Drug Testing Bill Spurs Heated Exchange Between Senators
In a committee hearing Wednesday, Tommy Williams and Wendy Davis spent fifteen minutes sparring over SB 21, a bill by Williams that would make drug testing mandatory for certain individuals wishing to receive unemployment benefits.
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Tommy Williams and Wendy Davis reminded us how quickly politics can turn personal on Wednesday when the two spent more than fifteen minutes sparring over SB 21, a bill by Williams that would make drug testing mandatory for certain individuals wishing to receive unemployment benefits.
In the Senate Committee on Economic Development, Davis and Williams clashed over the cost of the bill, the overall usefulness of the measure, and the means by which “certain individuals” would be selected to be drug tested. According to the bill’s fiscal note, the measure could cost the state $670,455 over the next biennium. Williams, however, argued that the program has the potential to save the state some $15 million over five years by preventing drug users from receiving unemployment benefits.
Who are these “certain individuals” who would be drug tested under the law? Only people who worked in fields where drug testing is standard (such as aviation, mass transit, or health care) or those who failed a pre-screening questionnaire. Those who fail a drug test because they were taking prescribed medication or participating in a drug treatment program would not be barred from receiving benefits.
Davis voiced concerns about the pre-screening questionnaire, which would include questions about a claimant’s lifestyle and work habits in the vein of “how often are you late to work?” According to Larry Temple, executive director of the Texas Workforce Commission, the answers to the questionnaire would be scrutinized to see whether they indicated a person might be using drugs.
“You’d be surprised how many people self-disclose drug abuse,” Williams said in response to a question from Davis about the purpose of the screening.
But by far the biggest disagreement between Williams and Davis was the purpose of the bill in the first place. Individuals who lost their job for failing a drug test cannot apply for unemployment benefits, and those who work in fields where drug testing is standard would be drug tested when they applied for a new job. William’s bill would require these individuals to be drug tested in the interim period, while they are looking for a new job and receiving unemployment benefits.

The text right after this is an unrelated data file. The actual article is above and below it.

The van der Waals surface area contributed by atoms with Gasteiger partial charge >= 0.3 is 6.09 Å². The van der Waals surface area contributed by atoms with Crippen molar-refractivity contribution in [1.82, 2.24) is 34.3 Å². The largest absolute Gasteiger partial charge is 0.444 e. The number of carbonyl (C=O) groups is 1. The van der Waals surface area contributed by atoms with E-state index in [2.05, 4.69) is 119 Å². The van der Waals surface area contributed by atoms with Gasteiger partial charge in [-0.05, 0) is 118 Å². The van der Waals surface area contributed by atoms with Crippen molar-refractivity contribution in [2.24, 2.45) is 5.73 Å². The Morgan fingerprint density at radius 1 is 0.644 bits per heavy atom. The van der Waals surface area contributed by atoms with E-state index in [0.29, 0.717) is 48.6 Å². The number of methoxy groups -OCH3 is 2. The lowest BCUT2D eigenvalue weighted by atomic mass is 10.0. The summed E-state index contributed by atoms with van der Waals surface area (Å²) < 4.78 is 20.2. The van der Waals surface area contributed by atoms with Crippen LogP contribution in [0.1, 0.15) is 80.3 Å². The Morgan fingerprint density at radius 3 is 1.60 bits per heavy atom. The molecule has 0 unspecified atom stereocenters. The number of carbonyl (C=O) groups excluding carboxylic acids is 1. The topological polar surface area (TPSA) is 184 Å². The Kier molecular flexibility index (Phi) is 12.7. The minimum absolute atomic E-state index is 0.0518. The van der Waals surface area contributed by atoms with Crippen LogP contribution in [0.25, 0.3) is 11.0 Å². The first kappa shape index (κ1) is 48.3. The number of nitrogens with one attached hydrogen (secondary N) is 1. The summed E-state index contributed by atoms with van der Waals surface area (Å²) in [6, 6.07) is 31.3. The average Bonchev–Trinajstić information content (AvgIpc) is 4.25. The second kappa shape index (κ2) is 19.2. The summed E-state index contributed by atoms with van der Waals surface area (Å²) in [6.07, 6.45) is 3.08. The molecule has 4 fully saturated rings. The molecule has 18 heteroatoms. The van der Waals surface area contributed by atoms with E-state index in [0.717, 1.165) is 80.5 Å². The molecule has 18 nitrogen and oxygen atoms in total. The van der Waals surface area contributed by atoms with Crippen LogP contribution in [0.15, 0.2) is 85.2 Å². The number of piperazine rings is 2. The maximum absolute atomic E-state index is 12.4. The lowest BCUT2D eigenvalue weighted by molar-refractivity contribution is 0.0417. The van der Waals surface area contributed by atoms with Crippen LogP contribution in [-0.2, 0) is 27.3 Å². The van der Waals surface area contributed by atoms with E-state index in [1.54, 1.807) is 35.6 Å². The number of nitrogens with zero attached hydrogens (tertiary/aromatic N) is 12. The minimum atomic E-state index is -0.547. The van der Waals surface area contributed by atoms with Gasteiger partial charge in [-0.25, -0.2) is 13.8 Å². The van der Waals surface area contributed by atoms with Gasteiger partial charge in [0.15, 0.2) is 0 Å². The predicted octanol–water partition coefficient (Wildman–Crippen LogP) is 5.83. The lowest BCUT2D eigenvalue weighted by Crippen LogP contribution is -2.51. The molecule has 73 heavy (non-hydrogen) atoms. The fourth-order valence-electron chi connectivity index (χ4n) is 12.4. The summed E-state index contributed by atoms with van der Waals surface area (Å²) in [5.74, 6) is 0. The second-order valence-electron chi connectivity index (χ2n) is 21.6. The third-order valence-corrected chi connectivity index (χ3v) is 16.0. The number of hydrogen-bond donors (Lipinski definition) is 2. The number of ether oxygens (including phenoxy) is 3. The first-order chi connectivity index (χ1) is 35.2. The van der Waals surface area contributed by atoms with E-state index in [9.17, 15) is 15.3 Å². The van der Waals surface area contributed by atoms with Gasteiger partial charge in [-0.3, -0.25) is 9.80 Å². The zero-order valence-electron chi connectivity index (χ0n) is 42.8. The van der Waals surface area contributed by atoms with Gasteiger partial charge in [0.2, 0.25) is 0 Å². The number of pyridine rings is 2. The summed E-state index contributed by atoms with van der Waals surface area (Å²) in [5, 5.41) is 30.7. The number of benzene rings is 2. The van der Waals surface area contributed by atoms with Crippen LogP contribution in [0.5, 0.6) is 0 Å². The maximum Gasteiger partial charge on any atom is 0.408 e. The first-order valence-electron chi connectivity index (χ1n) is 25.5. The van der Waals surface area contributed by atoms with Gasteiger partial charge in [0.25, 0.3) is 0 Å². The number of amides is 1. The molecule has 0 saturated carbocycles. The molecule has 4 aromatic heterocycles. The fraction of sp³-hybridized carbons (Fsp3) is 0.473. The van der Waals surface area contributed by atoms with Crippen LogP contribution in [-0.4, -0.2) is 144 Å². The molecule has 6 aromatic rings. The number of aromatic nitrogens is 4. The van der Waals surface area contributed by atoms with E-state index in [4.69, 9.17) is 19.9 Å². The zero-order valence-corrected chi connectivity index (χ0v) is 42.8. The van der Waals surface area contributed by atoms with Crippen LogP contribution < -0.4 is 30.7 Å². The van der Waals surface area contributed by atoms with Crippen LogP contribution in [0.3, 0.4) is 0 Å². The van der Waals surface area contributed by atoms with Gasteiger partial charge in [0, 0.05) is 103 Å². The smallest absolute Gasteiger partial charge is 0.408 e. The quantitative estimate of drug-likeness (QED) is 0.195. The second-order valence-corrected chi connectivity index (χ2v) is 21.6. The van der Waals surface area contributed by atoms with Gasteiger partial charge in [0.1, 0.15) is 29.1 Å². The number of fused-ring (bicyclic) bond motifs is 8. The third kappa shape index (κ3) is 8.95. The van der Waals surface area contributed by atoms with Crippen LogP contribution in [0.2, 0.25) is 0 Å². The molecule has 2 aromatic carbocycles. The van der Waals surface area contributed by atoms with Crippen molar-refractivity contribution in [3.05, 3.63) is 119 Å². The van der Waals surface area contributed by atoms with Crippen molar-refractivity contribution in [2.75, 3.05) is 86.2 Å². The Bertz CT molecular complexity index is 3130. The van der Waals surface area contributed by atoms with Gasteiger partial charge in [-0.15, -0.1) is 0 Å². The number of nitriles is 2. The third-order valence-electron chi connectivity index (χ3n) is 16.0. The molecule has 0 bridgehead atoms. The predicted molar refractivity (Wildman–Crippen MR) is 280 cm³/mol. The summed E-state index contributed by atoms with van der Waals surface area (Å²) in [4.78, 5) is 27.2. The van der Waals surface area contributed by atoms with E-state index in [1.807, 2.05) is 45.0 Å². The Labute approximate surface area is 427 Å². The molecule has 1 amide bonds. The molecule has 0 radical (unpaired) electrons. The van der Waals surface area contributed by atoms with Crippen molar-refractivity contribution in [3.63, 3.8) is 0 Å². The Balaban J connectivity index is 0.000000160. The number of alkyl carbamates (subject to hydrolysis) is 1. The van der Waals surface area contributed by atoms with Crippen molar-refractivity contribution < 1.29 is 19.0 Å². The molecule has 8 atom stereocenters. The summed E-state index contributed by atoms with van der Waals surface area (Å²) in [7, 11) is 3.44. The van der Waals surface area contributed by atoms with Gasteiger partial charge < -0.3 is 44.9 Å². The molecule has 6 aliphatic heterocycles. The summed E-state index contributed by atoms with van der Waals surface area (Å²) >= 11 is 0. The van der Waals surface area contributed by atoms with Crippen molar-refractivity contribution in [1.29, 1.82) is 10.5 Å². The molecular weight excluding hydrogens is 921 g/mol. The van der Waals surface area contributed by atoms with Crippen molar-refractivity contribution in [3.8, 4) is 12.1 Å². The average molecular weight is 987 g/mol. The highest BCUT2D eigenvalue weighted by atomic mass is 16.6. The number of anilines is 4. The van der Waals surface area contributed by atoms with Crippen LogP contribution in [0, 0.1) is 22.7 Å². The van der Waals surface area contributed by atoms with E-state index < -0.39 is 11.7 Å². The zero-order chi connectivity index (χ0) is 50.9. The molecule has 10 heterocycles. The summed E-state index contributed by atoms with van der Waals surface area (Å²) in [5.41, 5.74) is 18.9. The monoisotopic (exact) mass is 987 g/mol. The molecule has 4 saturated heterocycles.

“What I find interesting about it is that we would be expending resources of the workforce commission to do these tests when these are people who’ve been tested in their previous line of work, are going to be tested prior to going into employment in a new job, and in this brief period of time that the find themselves on unemployment, they come under a microscope for drug testing,” Davis said, before turning from policy to personal experience.
“I’ve been on unemployment for four months when I was 18 years old and seven months pregnant. I was laid off as part of a workforce reduction … and I just can’t imagine, Senator Williams, what it would have felt like for me to have been subjected during that period of time to a drug test simply because I was on unemployment benefits. It seems to me that this is a solution looking for a problem,” Davis said.
“Well, respectfully, Senator Davis, I’d say its not really about how you would have felt when you were collecting unemployment insurance benefits,” responded Williams. “What this is about is making sure that people are in fact ready to go back to work. That’s what we require in Texas … if we’re gonna use anecdotal evidence like you just did, I can tell you that every time I visit a plant [in my district] my plant managers tell me that they want to hire local people. The biggest challenge they have is finding someone who can pass the pre-employment drug screening test.”
“I think it’s important we make a strong statement that we’re not going to tolerate casual or recreational drug abuse in our society,” Williams continued.
Davis responded by suggesting she would like to see the statistics behind the claim that people collecting unemployment are failing to get jobs because of drug use.
“You know very well that those statistics don’t exist … because the law has not been passed,” Williams said. “It was anecdotal evidence that is every bit as valid as how you might have felt were you subject to a pre-employment drug test when you were seven months pregnant and unemployed.”
Because of the bill’s non-neutral fiscal note, Williams requested that it be left pending in committee until the budget bill, SB1, had been voted on.